Mentioning compression is a good idea - the problem with using compression directly in substitution is that on each pass through the production system, previously substituted items get substituted again - plus a neural network is generating coefficients for things like length and angle -- I have been thinking of compression with respect to decompressing the 'active' part of the compression (what I'm currently substituting) but most references on compression treat the input as fixed before beginning the process –  Mark Mullin Aug 23 '10 at 10:57
    
Mark, you're quite right that the typical approach to compression involves the notion of a pre-existing plaintext. What I'm talking about here is something like the idea of using a trie data structure (en.wikipedia.org/wiki/Trie) as opposed to a dictionary. It's not just about passively compressing, but rather using an inherently more compact representation that encodes the redundancies implicitly. If you're at the 100G mark today, you're within an order of magnitude of bursting past the limits of affordable hard drives, so you might benefit from rethinking the solution. HTH –  Steven Sudit Aug 23 '10 at 16:45
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You're quite right that the typical approach to compression involves the notion of a pre-existing plaintext. What I'm talking about here is something like the idea of using a trie data structure as opposed to a dictionary. It's not just about passively compressing, but rather using an inherently more compact representation that encodes the redundancies implicitly. If you're at the 100G mark today, you're within an order of magnitude of bursting past the limits of affordable hard drives, so you might benefit from rethinking the solution.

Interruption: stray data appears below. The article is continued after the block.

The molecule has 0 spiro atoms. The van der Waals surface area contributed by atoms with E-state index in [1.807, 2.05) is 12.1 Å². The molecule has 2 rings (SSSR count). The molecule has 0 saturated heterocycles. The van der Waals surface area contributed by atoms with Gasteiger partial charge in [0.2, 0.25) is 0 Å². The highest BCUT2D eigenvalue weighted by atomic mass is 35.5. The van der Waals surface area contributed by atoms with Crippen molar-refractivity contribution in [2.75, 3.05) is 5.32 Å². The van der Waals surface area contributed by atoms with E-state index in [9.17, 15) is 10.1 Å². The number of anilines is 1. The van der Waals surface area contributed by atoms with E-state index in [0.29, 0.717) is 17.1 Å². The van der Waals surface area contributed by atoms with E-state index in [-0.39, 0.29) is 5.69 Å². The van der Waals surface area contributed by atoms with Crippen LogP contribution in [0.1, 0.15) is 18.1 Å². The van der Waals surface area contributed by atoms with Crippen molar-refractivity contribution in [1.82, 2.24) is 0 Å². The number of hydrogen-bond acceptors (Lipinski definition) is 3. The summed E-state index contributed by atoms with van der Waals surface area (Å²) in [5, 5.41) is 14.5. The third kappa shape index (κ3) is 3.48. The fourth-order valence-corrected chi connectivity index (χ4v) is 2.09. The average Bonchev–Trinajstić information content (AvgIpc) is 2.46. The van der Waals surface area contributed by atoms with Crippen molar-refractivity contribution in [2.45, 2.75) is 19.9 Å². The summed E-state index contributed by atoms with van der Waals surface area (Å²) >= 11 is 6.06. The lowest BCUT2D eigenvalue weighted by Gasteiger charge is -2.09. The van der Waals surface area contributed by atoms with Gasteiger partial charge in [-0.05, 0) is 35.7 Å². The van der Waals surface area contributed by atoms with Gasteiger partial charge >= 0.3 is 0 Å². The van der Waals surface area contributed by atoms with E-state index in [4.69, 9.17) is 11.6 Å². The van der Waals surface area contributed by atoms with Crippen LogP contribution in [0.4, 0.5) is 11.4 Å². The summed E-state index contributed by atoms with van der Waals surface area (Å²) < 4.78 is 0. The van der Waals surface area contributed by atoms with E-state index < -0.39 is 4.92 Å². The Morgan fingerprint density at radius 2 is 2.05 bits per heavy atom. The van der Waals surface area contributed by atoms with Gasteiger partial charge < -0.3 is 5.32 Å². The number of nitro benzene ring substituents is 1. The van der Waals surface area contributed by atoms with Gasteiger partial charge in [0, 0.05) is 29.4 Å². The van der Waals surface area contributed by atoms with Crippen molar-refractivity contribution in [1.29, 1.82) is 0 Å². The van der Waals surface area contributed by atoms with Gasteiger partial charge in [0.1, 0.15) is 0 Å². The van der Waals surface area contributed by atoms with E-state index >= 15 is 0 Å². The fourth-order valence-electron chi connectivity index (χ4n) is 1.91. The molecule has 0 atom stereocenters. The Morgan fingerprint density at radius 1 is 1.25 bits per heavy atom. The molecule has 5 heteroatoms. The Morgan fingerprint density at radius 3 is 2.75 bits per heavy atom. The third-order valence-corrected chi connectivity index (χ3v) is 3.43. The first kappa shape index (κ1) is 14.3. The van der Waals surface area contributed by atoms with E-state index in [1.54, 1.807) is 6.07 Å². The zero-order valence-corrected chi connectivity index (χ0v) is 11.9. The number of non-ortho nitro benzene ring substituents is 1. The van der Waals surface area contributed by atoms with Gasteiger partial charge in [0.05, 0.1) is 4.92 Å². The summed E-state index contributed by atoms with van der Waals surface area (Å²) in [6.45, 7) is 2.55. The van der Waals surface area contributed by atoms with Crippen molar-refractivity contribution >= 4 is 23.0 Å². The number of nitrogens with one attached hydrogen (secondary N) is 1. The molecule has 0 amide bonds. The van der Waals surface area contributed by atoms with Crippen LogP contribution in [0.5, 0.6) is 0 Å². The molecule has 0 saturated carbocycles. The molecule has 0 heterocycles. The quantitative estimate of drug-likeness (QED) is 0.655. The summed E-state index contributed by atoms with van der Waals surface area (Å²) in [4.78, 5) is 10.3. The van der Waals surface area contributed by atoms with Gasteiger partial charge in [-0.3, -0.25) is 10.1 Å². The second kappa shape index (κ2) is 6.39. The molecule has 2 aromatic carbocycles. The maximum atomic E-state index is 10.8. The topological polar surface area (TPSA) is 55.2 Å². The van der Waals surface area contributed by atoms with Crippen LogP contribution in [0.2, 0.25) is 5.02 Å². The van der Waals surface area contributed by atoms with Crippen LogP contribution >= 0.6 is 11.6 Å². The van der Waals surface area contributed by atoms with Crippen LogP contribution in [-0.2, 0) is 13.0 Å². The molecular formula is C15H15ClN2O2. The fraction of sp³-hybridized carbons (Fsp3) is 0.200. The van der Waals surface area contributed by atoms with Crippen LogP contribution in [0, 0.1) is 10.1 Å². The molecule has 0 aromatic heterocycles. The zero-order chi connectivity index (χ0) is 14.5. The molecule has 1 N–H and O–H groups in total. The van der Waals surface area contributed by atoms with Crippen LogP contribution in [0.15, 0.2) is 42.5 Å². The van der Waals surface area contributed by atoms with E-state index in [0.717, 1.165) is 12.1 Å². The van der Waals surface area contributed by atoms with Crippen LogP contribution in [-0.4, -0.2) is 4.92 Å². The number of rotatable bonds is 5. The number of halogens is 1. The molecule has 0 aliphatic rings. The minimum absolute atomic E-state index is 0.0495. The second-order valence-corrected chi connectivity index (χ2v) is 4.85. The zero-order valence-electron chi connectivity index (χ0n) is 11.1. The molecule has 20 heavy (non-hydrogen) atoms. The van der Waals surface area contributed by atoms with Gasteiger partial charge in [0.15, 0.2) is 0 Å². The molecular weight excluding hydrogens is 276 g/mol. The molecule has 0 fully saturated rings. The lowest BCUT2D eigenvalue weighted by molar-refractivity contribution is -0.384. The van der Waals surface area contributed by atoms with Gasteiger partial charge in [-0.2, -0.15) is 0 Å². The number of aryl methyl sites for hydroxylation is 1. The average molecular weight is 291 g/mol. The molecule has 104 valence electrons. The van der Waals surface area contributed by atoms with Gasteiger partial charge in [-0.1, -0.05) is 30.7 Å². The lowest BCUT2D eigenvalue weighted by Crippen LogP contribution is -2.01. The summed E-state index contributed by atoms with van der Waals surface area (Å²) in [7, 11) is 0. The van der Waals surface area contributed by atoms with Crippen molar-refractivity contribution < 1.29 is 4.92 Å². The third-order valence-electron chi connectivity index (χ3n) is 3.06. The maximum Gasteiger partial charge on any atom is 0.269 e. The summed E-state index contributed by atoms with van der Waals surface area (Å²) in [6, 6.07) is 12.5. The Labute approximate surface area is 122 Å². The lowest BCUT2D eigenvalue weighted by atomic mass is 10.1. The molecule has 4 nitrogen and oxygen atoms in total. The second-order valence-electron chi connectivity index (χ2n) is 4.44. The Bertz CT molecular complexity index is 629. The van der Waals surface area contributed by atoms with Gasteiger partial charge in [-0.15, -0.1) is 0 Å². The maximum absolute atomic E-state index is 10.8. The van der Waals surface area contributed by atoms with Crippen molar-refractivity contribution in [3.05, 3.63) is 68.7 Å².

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Please note that Daniel's answer about memory mapped files is complementary to mine. –  Steven Sudit Aug 24 '10 at 16:06
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If you can upgrade to .net 4.0 then then you can use memory mapped files without needing to P/Invoke.

http://msdn.microsoft.com/en-us/library/dd997372.aspx

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Thanks! - am using .net 4, didn't know that –  Mark Mullin Aug 23 '10 at 2:14
    
If you're dealing with amounts of data in the 100G range, then -- like it or not -- you're dealing with memory mapping and paging. Since you're not willing to off-load the mess to a database, you might as well tackle this head-on at this level. –  Steven Sudit Aug 23 '10 at 2:49
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If this is only for your development machines then a "back to the future" solution might be a RAM Disk, aka RAM Drive.

A RAM disk or RAM drive is a block of RAM (primary storage or volatile memory) that a computer's software is treating as if the memory were a disk drive (secondary storage).

One product for example. Search for RAM Disk or RAM drive and you'll get a cornucopia of choices.

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100 GB won't fit in a RAM drive. –  Albin Sunnanbo Aug 22 '10 at 19:58
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Then have you come full circle? Paging Systems, whether liked or not, may be in your future. :-) –  JustBoo Aug 22 '10 at 20:27